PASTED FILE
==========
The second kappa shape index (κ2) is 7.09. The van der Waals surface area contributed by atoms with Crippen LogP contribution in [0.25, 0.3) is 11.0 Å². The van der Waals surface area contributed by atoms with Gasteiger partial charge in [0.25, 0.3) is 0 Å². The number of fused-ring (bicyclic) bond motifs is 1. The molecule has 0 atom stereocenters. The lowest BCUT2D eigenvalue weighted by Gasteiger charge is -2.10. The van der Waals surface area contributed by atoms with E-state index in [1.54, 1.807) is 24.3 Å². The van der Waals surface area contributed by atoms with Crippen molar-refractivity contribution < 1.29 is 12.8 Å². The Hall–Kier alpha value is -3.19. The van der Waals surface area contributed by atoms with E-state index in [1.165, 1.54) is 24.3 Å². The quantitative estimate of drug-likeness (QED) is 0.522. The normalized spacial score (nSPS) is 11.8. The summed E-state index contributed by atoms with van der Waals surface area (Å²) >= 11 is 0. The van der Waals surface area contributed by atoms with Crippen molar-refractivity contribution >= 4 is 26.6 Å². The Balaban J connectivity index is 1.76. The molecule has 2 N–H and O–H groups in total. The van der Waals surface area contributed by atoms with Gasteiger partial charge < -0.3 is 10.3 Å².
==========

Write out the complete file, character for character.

The second kappa shape index (κ2) is 7.09. The van der Waals surface area contributed by atoms with Crippen LogP contribution in [0.25, 0.3) is 11.0 Å². The van der Waals surface area contributed by atoms with Gasteiger partial charge in [0.25, 0.3) is 0 Å². The number of fused-ring (bicyclic) bond motifs is 1. The molecule has 0 atom stereocenters. The lowest BCUT2D eigenvalue weighted by Gasteiger charge is -2.10. The van der Waals surface area contributed by atoms with E-state index in [1.54, 1.807) is 24.3 Å². The van der Waals surface area contributed by atoms with Crippen molar-refractivity contribution < 1.29 is 12.8 Å². The Hall–Kier alpha value is -3.19. The van der Waals surface area contributed by atoms with E-state index in [1.165, 1.54) is 24.3 Å². The quantitative estimate of drug-likeness (QED) is 0.522. The normalized spacial score (nSPS) is 11.8. The summed E-state index contributed by atoms with van der Waals surface area (Å²) >= 11 is 0. The van der Waals surface area contributed by atoms with Crippen molar-refractivity contribution >= 4 is 26.6 Å². The Balaban J connectivity index is 1.76. The molecule has 2 N–H and O–H groups in total. The van der Waals surface area contributed by atoms with Gasteiger partial charge < -0.3 is 10.3 Å².